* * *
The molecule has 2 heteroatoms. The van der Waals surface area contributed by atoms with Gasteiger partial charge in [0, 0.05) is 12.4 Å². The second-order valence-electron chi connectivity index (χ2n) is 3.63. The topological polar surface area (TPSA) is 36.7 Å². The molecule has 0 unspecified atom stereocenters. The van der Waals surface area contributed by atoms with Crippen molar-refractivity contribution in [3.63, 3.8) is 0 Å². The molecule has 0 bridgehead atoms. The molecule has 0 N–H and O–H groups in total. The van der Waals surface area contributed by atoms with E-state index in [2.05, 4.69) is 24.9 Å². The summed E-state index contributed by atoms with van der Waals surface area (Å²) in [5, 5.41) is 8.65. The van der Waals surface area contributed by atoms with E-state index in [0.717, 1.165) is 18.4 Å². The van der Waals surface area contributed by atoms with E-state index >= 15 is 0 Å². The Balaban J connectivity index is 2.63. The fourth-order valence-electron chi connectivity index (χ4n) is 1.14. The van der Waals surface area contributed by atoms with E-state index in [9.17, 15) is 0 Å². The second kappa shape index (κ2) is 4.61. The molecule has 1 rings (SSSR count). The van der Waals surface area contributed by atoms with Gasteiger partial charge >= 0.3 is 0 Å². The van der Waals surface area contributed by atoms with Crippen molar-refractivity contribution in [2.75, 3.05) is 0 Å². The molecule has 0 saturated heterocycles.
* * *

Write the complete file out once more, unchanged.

The molecule has 2 heteroatoms. The van der Waals surface area contributed by atoms with Gasteiger partial charge in [0, 0.05) is 12.4 Å². The second-order valence-electron chi connectivity index (χ2n) is 3.63. The topological polar surface area (TPSA) is 36.7 Å². The molecule has 0 unspecified atom stereocenters. The van der Waals surface area contributed by atoms with Crippen molar-refractivity contribution in [3.63, 3.8) is 0 Å². The molecule has 0 bridgehead atoms. The molecule has 0 N–H and O–H groups in total. The van der Waals surface area contributed by atoms with E-state index in [2.05, 4.69) is 24.9 Å². The summed E-state index contributed by atoms with van der Waals surface area (Å²) in [5, 5.41) is 8.65. The van der Waals surface area contributed by atoms with E-state index in [0.717, 1.165) is 18.4 Å². The van der Waals surface area contributed by atoms with E-state index >= 15 is 0 Å². The Balaban J connectivity index is 2.63. The fourth-order valence-electron chi connectivity index (χ4n) is 1.14. The van der Waals surface area contributed by atoms with E-state index in [9.17, 15) is 0 Å². The second kappa shape index (κ2) is 4.61. The molecule has 1 rings (SSSR count). The van der Waals surface area contributed by atoms with Gasteiger partial charge >= 0.3 is 0 Å². The van der Waals surface area contributed by atoms with Crippen molar-refractivity contribution in [2.75, 3.05) is 0 Å². The molecule has 0 saturated heterocycles.